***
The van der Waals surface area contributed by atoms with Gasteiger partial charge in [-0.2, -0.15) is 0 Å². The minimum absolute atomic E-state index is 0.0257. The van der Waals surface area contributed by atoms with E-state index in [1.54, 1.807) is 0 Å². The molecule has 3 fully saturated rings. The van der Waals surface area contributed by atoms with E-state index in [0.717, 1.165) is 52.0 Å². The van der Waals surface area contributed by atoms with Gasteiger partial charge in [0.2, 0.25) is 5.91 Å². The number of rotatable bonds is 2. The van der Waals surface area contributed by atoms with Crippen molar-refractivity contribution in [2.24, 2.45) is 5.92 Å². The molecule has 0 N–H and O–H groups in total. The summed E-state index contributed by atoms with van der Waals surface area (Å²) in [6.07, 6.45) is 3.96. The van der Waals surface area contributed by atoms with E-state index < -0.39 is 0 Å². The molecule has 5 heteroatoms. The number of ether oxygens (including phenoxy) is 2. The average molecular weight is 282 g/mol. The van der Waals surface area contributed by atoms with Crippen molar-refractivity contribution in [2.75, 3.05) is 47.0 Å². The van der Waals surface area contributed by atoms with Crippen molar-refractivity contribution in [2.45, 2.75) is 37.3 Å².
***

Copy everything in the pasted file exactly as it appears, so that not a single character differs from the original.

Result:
The van der Waals surface area contributed by atoms with Gasteiger partial charge in [-0.2, -0.15) is 0 Å². The minimum absolute atomic E-state index is 0.0257. The van der Waals surface area contributed by atoms with E-state index in [1.54, 1.807) is 0 Å². The molecule has 3 fully saturated rings. The van der Waals surface area contributed by atoms with E-state index in [0.717, 1.165) is 52.0 Å². The van der Waals surface area contributed by atoms with Gasteiger partial charge in [0.2, 0.25) is 5.91 Å². The number of rotatable bonds is 2. The van der Waals surface area contributed by atoms with Crippen molar-refractivity contribution in [2.24, 2.45) is 5.92 Å². The molecule has 0 N–H and O–H groups in total. The summed E-state index contributed by atoms with van der Waals surface area (Å²) in [6.07, 6.45) is 3.96. The van der Waals surface area contributed by atoms with E-state index < -0.39 is 0 Å². The molecule has 5 heteroatoms. The number of ether oxygens (including phenoxy) is 2. The average molecular weight is 282 g/mol. The van der Waals surface area contributed by atoms with Crippen molar-refractivity contribution in [2.75, 3.05) is 47.0 Å². The van der Waals surface area contributed by atoms with Crippen molar-refractivity contribution in [2.45, 2.75) is 37.3 Å².